UT staff has spun off such companies as Innovative Thin Films, a two-man firm headed by Alan McMaster, above.
After Gov. Bob Taft signed the University of Toledo and Medical University of Ohio merger agreement on March 31, school administrators and public officials lunched on chicken, rice pilaf, and the promise of more research dollars.
Community leaders imagined the new industries that could develop from the merger. U.S. Rep. Marcy Kaptur (D., Toledo) envisioned that an improved pharmacy school could transform the region into a "nutraceutical center."
Nutraceuticals are the substances within chicken, rice pilaf, or any food product, that help treat a disease.
But what if the illness is economic stagnation?
As the U.S. automobile industry grinds its gears and the local unemployment rate treads 2 percentage points above the national average, the UT-MUO merger on July 1 comes with expectations that it should produce research capable of birthing new companies and restoring northwest Ohio to prosperity.
But the modest number of patents and research at both schools undermines these expectations.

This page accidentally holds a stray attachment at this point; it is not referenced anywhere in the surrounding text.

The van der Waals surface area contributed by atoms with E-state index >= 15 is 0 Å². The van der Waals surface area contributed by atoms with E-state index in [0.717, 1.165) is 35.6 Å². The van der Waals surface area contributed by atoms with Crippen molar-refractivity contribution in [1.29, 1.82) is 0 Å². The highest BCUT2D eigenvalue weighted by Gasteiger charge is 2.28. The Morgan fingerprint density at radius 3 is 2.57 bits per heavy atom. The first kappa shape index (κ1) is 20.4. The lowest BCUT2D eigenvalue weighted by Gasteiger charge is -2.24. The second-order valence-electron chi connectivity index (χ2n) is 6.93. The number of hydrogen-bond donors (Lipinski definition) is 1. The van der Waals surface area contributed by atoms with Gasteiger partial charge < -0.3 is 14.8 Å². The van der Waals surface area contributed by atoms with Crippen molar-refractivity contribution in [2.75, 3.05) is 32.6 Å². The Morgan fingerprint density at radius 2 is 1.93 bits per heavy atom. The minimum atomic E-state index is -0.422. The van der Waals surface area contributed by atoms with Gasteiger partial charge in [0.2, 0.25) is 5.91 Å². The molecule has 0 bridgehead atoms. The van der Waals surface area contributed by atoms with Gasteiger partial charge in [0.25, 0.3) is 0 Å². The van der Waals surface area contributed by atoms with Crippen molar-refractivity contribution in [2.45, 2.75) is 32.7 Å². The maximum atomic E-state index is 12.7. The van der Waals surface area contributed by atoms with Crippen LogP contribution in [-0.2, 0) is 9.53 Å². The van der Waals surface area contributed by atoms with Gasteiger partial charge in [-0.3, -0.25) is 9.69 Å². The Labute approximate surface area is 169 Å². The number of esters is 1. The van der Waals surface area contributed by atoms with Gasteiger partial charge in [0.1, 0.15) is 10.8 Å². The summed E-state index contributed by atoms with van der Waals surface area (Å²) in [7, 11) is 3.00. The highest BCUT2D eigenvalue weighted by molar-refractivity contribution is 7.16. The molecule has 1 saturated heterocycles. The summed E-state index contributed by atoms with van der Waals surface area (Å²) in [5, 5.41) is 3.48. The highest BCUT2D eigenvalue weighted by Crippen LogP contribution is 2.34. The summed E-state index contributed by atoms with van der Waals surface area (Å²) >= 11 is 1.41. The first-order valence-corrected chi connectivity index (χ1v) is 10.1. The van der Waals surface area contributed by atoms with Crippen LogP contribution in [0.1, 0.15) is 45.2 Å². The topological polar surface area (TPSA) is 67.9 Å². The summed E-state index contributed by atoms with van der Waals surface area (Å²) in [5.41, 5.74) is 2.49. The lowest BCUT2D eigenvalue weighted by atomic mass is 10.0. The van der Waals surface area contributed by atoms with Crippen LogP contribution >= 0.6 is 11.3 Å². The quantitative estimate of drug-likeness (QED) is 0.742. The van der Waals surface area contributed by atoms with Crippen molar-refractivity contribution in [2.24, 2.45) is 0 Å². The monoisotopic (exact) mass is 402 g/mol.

Last year's research expenditures at UT and MUO combined still trail more than 100 universities nationwide, according to the Association of University Technology Managers, an organization of nonprofit executives involved with licensing academic research.
"Nothing is going to measurably change on July 2," said Doug Wilkerson, associate vice president for research at MUO. "Any research collaborations that will be available on July 10 were there on May 10."
Research expenditures at UT were $32.6 million last year, according to school records. Joined with MUO, that figure would grow to $53 million.
"We're not large enough to take the lead role in technological development in the city," said Daniel Kory, director of intellectual property and technology transfer at UT.
UT has doubled its research expenditures in the past five years, but the search for money and talent can be intimidating. The University of California system spent $2.79 billion on research in 2004, followed by $1.59 billion for Johns Hopkins University and $1.02 billion for the Massachusetts Institute of Technology.
"We're competing against universities across the country," said Frank Calzonetti, UT's vice provost for research. "Just like our football team is playing against Ohio State."
UT plans to boost research dollars after the merger by recruiting as many as 20 scientists who already have lucrative government and foundation grants away from other schools, rather than by seeking additional grants, said MUO President Lloyd Jacobs, who will be president of the merged institutions.